Sunday, April 10, 1869

Dear Diary,

Last night, I had the pleasure of attending a ball held at the foot of Mt. St. Helen’s in Steelhead. while this assembly was a great deal more respectable than what one might find at the Blue Mermaid, the gentlemen were most scandalously clad in traditional Scottish kilts and tartans. We ladies found ourselves charged with the task of voting for the gentleman boasting the best knees in Steelhead. Apparently, I was not alone in my admiration of the limbs and carriage of the ever dashing Mr. Robert Viking, for he won first place! He shared the title with Herr Baron, and merriment continued late into the night.

Indeed, the dancing continued so late that I cannot for certain declare these two gentlemen in possession of the finest knees in the country. A substantial proportion of the male guests did not arrive until after the voting had taken place. Among these gentlemen were my dear friend Mr. Wytchwood and his delightful friend Mr. Blackheart. Later, my own acquaintance, Mr. MacBeth, arrived. His knees, I am assured, were buffed to a high gloss shine for the occasion. One must allow for the possibility that one of these gentlemen may have sported finer lower limbs than any of those who attended prior to the judging. Perhaps the ladies of the neighborhood should demand a recount. It is not but proper that we should see all of the region’s fine gentlemen, one next to the other, at once as they submit their lower limbs for our consideration and approval.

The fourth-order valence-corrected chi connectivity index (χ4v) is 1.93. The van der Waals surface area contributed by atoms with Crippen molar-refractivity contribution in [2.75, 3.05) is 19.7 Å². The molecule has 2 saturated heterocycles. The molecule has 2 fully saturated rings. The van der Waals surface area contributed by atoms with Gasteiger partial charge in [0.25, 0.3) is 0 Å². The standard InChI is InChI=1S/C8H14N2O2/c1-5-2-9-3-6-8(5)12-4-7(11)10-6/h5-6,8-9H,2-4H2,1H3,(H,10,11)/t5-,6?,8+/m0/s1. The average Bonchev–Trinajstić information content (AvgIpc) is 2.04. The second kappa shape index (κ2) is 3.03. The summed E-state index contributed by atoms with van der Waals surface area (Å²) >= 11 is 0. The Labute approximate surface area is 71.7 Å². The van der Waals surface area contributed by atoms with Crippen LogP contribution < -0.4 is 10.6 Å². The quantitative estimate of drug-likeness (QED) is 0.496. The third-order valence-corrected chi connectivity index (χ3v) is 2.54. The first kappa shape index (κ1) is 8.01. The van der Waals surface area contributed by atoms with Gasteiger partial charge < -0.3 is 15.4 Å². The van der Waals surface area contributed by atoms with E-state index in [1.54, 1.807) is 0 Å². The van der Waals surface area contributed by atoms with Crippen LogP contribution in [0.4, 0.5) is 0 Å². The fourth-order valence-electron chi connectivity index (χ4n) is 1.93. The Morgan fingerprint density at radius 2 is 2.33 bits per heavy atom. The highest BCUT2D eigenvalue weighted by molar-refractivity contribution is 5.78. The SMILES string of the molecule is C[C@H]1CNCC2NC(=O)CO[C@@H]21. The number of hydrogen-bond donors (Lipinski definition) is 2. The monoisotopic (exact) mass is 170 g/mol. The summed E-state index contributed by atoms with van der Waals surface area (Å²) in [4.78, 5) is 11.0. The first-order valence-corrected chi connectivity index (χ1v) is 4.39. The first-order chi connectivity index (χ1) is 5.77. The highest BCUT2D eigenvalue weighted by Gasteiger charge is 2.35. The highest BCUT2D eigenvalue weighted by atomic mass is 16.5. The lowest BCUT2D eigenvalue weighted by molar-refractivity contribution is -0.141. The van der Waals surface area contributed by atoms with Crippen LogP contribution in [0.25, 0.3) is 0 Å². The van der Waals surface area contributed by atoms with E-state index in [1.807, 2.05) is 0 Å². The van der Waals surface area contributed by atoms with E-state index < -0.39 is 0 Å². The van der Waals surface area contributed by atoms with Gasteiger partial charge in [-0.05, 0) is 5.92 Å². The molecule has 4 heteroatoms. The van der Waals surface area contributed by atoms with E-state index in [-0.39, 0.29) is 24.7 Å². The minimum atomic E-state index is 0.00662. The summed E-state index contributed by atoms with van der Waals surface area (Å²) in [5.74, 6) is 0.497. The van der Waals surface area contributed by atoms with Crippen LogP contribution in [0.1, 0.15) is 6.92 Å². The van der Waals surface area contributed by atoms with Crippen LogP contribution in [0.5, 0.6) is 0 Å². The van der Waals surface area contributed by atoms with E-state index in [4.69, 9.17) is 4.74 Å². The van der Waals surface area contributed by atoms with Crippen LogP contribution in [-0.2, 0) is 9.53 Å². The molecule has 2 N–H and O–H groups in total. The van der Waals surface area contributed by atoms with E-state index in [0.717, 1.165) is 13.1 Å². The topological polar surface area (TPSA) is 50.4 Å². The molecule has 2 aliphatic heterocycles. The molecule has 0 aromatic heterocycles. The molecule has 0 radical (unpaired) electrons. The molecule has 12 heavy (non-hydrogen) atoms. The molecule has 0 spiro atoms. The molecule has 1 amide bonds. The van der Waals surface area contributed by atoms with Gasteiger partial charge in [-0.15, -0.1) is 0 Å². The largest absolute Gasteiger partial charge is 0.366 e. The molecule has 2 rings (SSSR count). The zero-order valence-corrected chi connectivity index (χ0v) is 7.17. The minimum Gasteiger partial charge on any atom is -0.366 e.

Besides judging, there was a great deal of dancing. Naturally, Miss Dragonash claimed Mr. Wytchwood for herself. The other gentlemen, however, were both pleased to share my company on the dance floor. I enjoyed several dances with each. It was a pleasure to get to know them both a bit better.

After the dance, the above mentioned persons joined me for some relaxing conversation in the Poe Room of my shop. I think more seating is needed. Else, in the future, I should host such gatherings around the table in the Austen Conference Room. I should also find an adequate tea and snack service. I wish I had prepared in advance, but it is too late now. One only learns these things by doing, does one not? Minus that bit of glitchiness in terms of my prowess as a hostess, I must declare the event a success. We conversed on an array of interesting subjects. I dare say we all had a very fine time, inadequate tea service notwithstanding.

I do hope that I did not flirt too shamelessly with Mr. MacBeth. He seemed rather inclined to do so with regard to me. Indeed, I hardly know how I kept my composure in order to attend to my other guests! It has been a long time, you know, since I was the object of any male attention beyond the province of business or mere platonic friendship. After all, who races to court governesses and shop girls, let alone both in one?